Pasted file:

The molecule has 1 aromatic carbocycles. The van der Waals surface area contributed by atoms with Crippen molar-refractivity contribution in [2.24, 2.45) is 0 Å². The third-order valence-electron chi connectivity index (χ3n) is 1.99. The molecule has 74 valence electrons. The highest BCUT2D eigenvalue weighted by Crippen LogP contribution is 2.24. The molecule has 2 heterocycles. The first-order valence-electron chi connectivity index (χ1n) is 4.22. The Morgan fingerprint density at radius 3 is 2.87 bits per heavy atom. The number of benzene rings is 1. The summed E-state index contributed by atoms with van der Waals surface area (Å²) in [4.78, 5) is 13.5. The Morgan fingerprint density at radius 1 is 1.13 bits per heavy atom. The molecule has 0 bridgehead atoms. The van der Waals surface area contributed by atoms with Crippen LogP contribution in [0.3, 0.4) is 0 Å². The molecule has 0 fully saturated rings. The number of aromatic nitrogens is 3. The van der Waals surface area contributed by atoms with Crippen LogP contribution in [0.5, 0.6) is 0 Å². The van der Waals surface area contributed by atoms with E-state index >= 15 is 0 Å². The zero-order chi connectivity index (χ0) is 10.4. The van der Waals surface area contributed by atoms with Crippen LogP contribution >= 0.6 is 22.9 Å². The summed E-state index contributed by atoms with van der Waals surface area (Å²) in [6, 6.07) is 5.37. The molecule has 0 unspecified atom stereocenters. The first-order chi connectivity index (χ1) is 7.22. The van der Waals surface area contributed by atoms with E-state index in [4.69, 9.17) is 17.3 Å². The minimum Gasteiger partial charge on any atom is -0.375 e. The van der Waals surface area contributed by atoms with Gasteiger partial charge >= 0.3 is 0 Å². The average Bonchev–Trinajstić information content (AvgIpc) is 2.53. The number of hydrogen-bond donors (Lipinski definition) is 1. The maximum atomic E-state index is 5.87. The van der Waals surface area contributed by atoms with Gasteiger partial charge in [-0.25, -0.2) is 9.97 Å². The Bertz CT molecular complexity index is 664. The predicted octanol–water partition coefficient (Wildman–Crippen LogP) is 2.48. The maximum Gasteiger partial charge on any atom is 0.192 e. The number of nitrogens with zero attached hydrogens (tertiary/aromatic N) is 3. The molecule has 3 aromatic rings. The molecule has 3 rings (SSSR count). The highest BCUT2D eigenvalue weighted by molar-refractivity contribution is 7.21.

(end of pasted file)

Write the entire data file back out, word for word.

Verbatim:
The molecule has 1 aromatic carbocycles. The van der Waals surface area contributed by atoms with Crippen molar-refractivity contribution in [2.24, 2.45) is 0 Å². The third-order valence-electron chi connectivity index (χ3n) is 1.99. The molecule has 74 valence electrons. The highest BCUT2D eigenvalue weighted by Crippen LogP contribution is 2.24. The molecule has 2 heterocycles. The first-order valence-electron chi connectivity index (χ1n) is 4.22. The Morgan fingerprint density at radius 3 is 2.87 bits per heavy atom. The number of benzene rings is 1. The summed E-state index contributed by atoms with van der Waals surface area (Å²) in [4.78, 5) is 13.5. The Morgan fingerprint density at radius 1 is 1.13 bits per heavy atom. The molecule has 0 bridgehead atoms. The van der Waals surface area contributed by atoms with Crippen LogP contribution in [0.3, 0.4) is 0 Å². The molecule has 0 fully saturated rings. The number of aromatic nitrogens is 3. The van der Waals surface area contributed by atoms with Crippen LogP contribution in [0.5, 0.6) is 0 Å². The van der Waals surface area contributed by atoms with E-state index >= 15 is 0 Å². The zero-order chi connectivity index (χ0) is 10.4. The van der Waals surface area contributed by atoms with Crippen LogP contribution >= 0.6 is 22.9 Å². The summed E-state index contributed by atoms with van der Waals surface area (Å²) in [6, 6.07) is 5.37. The molecule has 0 unspecified atom stereocenters. The first-order chi connectivity index (χ1) is 7.22. The van der Waals surface area contributed by atoms with E-state index in [4.69, 9.17) is 17.3 Å². The minimum Gasteiger partial charge on any atom is -0.375 e. The van der Waals surface area contributed by atoms with Gasteiger partial charge >= 0.3 is 0 Å². The average Bonchev–Trinajstić information content (AvgIpc) is 2.53. The number of hydrogen-bond donors (Lipinski definition) is 1. The maximum atomic E-state index is 5.87. The van der Waals surface area contributed by atoms with Gasteiger partial charge in [-0.25, -0.2) is 9.97 Å². The Bertz CT molecular complexity index is 664. The predicted octanol–water partition coefficient (Wildman–Crippen LogP) is 2.48. The maximum Gasteiger partial charge on any atom is 0.192 e. The number of nitrogens with zero attached hydrogens (tertiary/aromatic N) is 3. The molecule has 3 aromatic rings. The molecule has 3 rings (SSSR count). The highest BCUT2D eigenvalue weighted by molar-refractivity contribution is 7.21.